The Justice Department said on Monday that it was open to accepting one of former President Donald J. Trump’s proposed candidates for the job of an independent arbiter to review thousands of documents seized last month by the F.B.I. from Mr. Trump’s residence in Florida.
In a brief court filing, prosecutors said they would not object if the judge presiding over the case appointed Judge Raymond J. Dearie of the Federal District Court in Brooklyn as special master to oversee an evaluation of the trove of sensitive materials seized from Mr. Trump’s estate, Mar-a-Lago.
Mr. Trump’s lawyers and lawyers for the Justice Department are also engaged in a separate court fight over how a potential special master should review the seized documents. Mr. Trump wants an expansive review that would scrutinize all of the materials for items protected by attorney-client or executive privilege; the Justice Department wants a narrower review excluding about 100 documents bearing labels marking them as classified.
The decision by the Justice Department to formally accede to one of Mr. Trump’s choices for the special master job was a pullback from the position it set forth on Friday when prosecutors and Mr. Trump’s lawyers filed competing candidates for the position.
Initially, the Justice Department suggested two retired federal judges for the post: Barbara S. Jones, who formerly sat on the Federal District Court for the Southern District of New York, and Thomas B. Griffith, who formerly sat on the Court of Appeals for the District of Columbia Circuit.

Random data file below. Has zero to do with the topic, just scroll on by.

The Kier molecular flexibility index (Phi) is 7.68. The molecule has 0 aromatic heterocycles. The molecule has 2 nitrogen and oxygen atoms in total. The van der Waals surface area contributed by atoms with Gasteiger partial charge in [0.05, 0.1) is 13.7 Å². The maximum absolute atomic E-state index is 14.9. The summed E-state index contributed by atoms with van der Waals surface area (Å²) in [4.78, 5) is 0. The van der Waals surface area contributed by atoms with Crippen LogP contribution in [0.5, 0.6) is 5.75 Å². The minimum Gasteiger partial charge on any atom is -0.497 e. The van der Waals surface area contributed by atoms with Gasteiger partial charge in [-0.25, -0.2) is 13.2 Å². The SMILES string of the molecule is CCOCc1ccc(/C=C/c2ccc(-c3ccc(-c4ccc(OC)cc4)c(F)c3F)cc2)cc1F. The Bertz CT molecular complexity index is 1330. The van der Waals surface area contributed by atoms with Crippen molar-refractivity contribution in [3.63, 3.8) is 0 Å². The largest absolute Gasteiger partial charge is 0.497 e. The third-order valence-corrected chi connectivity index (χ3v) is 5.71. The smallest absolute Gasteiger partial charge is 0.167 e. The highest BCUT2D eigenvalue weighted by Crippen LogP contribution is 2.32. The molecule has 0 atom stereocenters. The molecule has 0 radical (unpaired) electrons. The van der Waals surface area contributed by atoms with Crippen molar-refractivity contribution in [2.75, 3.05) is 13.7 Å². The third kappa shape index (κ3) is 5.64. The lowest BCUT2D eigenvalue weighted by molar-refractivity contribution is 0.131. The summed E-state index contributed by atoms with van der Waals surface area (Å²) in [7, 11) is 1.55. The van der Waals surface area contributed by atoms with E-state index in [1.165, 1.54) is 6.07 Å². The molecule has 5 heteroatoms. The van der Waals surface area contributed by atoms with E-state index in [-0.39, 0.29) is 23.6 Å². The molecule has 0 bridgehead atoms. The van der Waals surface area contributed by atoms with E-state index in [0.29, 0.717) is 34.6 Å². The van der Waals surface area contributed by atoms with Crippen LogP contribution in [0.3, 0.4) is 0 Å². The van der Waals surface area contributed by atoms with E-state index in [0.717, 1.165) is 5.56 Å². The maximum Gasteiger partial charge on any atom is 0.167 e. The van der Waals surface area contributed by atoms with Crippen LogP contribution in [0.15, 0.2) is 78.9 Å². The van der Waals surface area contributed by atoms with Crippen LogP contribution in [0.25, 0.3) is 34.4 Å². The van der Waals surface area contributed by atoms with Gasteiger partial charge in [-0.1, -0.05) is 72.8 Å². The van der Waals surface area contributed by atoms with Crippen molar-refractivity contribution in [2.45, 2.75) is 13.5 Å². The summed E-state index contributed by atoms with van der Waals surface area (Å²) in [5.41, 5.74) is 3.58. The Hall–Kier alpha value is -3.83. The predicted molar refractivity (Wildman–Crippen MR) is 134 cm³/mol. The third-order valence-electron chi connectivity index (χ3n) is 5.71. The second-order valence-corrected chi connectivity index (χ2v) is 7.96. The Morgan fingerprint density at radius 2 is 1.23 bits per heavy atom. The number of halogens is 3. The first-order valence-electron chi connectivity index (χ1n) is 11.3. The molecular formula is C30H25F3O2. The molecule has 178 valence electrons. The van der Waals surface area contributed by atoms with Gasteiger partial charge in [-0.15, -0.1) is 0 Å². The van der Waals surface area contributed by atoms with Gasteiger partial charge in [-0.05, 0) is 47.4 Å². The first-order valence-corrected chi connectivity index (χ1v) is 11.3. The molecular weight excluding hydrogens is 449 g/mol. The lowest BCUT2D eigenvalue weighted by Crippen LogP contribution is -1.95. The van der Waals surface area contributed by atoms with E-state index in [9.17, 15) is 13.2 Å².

The Trump legal team countered with the semiretired Judge Dearie, who sits as a part-time senior judge on the Federal District Court for the Eastern District of New York, and Paul Huck Jr., a former deputy attorney general in Florida. Judge Dearie, who was appointed by President Ronald Reagan, has also served on the Foreign Intelligence Surveillance Court overseeing highly classified matters.
In their filing on Monday, lawyers for the Justice Department said that Ms. Jones, Mr. Griffith and Judge Dearie all had “substantial judicial experience” and were qualified for the special master job. The Justice Department said that Mr. Huck, a former deputy attorney general in Florida, “does not appear to have similar experience.”
Ultimately, the judge overseeing the case, Aileen M. Cannon of the Federal District Court in the Southern District of Florida, will choose the special master.